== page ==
Idaho Newsreader - 05.05.08

Amateur director looks to Bill Buckner for inspiration • Bark beetles trying to murder campers • The fires are coming, the fires are coming • The Magic Valley is a hazard to your health • She's a true North Idaho beauty • Boise surgeons work to make skiing safer

Amateur director looks to Bill Buckner for inspiration

A Massachusetts filmmaker is paying tribute to Idaho resident and former Boston Red Sox Bill Buckner by making a musical film called "Out For Buckner."

According to the Boston Herald, Josh Mitchell plans to cast himself as Tony Tapler, a fictitious Sox fan who drives to Idaho to talk Buckner into coming home to star in a community theater production of "No, No, Nanette."

"I want to put the highlights of Buckner's life in perspective, put them on the center stage," Mitchell said. "He's proud of his career, he's proud of his family."


Bark beetles trying to murder campers

Bark beetles have done some damage to Idaho forests, but the pesky bugs haven't forced campground closures like they are doing this summer in Colorado and Wyoming.

The U.S. Forest Service recently announced the closure of 21 campgrounds and recreation sites in Colorado and Wyoming for the summer because of concern that trees killed by the bark beetles could fall onto unsuspecting visitors.


The fires are coming, the fires are coming

Idaho and Western Montana will get below-normal summer precipitation the National Interagency Fire Center said last week, and that low precipitation will mean a better chance for wildfires.

The Billings Gazette reports that NIFC's weather modeling also shows that June through August should be hotter than normal in the West.


The Magic Valley is a hazard to your health

The Times-News reports that life expectancy for Magic Valley men has flattened out, if not risen very slightly, while the life expectancy of Mini-Cassia women has dipped a small amount.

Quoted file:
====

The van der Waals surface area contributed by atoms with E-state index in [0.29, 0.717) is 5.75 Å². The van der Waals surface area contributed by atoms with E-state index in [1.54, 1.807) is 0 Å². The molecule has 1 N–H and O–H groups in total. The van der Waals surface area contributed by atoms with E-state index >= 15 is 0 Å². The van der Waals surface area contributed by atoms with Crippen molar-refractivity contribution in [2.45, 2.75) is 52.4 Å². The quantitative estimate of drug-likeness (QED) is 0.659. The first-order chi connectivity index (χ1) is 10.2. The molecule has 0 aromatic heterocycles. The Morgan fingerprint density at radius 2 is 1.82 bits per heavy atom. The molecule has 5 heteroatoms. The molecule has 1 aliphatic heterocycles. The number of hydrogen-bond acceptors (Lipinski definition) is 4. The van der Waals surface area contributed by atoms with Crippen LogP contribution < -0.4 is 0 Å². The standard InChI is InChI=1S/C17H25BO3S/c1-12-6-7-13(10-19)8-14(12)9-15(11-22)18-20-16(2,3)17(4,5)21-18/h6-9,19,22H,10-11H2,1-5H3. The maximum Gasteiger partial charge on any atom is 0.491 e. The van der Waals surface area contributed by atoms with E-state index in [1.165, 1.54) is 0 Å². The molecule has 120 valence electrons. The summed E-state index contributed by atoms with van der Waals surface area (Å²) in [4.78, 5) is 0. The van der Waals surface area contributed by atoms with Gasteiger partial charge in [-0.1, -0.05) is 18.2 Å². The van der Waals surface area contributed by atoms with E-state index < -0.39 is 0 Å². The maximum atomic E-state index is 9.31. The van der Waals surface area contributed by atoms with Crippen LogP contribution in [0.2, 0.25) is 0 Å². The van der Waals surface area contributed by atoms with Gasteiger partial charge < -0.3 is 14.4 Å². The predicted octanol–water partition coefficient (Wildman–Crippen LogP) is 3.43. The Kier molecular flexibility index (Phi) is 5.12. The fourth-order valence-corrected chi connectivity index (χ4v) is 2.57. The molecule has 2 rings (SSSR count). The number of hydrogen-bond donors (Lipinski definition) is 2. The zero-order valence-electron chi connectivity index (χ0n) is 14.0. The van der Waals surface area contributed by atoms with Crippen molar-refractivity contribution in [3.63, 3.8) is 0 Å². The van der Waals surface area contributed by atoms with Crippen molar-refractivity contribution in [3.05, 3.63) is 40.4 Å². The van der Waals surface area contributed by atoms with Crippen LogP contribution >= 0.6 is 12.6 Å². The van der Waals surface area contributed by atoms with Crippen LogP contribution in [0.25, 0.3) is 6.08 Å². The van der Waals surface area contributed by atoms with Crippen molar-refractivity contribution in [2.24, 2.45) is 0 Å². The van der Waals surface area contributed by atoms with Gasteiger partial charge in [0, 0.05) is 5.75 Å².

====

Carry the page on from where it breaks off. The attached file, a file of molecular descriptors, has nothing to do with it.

A county-by-county report released last week by the Harvard School of Public Health and the University of Washington shows the decreasing longevity in some parts of south-central Idaho bucks national trends.


She's a true North Idaho beauty

The Associated Press has a feature on a deformed bald eagle whose beak was partially shot off several years ago, leaving her with a stump that couldn't take in food.

Beauty, who currently lives in a raptor recovery center in the Idaho Panhandle, was recovered from an Alaskan landfill in 2005.

She was hand-fed for two years, and her caretakers are now preparing to attach an artificial beak to allow her to eat on her own.


Boise surgeons work to make skiing safer

Dr. Kevin Shea, a surgeon with Intermountain Orthopedics in Boise, is among a handful of researchers across the country trying to make skiing safer by analyzing ski-related knee injuries and working to build bindings that can sense ligament-ripping forces and release milliseconds before an injury occurs.

Shea and Dr. Ron Pfeiffer, co-director of the Center for Orthopedic and Biomechanics Research at BSU, are sending out surveys to ski resorts, ski patrollers and hospitals that treat injured skiers to collect data.

Shea hopes that in five years he'll have enough info to identify exactly how most skiers injure their knees.

1. I think Buckner has him beat down senseless...

with that new truck marriage spot. You baaaaaad boy!

2. Those beetles work for spotted owls!

3. Get your weiners and s'mores! No charcoal needed.

4. How long do regular-sized Cassia women live and who's siting there waiting for them to die? A CAT???

5. How do you like my extension, boys?

6. By angry snow bunnies kicking them.

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